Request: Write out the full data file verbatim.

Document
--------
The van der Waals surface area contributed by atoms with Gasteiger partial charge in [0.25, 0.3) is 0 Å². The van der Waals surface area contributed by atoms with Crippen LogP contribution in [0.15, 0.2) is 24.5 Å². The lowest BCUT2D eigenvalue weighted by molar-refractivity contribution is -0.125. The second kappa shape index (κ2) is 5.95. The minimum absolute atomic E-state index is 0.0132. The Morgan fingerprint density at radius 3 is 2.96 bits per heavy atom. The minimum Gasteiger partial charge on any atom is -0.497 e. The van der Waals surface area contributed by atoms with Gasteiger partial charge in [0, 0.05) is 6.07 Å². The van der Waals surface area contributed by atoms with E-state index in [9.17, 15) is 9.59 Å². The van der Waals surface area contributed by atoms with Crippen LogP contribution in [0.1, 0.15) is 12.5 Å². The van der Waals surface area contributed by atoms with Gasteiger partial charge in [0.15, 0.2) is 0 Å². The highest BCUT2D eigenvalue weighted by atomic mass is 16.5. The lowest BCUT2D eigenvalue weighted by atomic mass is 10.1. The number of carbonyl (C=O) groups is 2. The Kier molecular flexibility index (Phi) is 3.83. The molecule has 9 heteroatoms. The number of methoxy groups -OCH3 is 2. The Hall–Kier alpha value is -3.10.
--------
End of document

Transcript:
The van der Waals surface area contributed by atoms with Gasteiger partial charge in [0.25, 0.3) is 0 Å². The van der Waals surface area contributed by atoms with Crippen LogP contribution in [0.15, 0.2) is 24.5 Å². The lowest BCUT2D eigenvalue weighted by molar-refractivity contribution is -0.125. The second kappa shape index (κ2) is 5.95. The minimum absolute atomic E-state index is 0.0132. The Morgan fingerprint density at radius 3 is 2.96 bits per heavy atom. The minimum Gasteiger partial charge on any atom is -0.497 e. The van der Waals surface area contributed by atoms with Gasteiger partial charge in [0, 0.05) is 6.07 Å². The van der Waals surface area contributed by atoms with E-state index in [9.17, 15) is 9.59 Å². The van der Waals surface area contributed by atoms with Crippen LogP contribution in [0.1, 0.15) is 12.5 Å². The van der Waals surface area contributed by atoms with Gasteiger partial charge in [0.15, 0.2) is 0 Å². The highest BCUT2D eigenvalue weighted by atomic mass is 16.5. The lowest BCUT2D eigenvalue weighted by atomic mass is 10.1. The number of carbonyl (C=O) groups is 2. The Kier molecular flexibility index (Phi) is 3.83. The molecule has 9 heteroatoms. The number of methoxy groups -OCH3 is 2. The Hall–Kier alpha value is -3.10.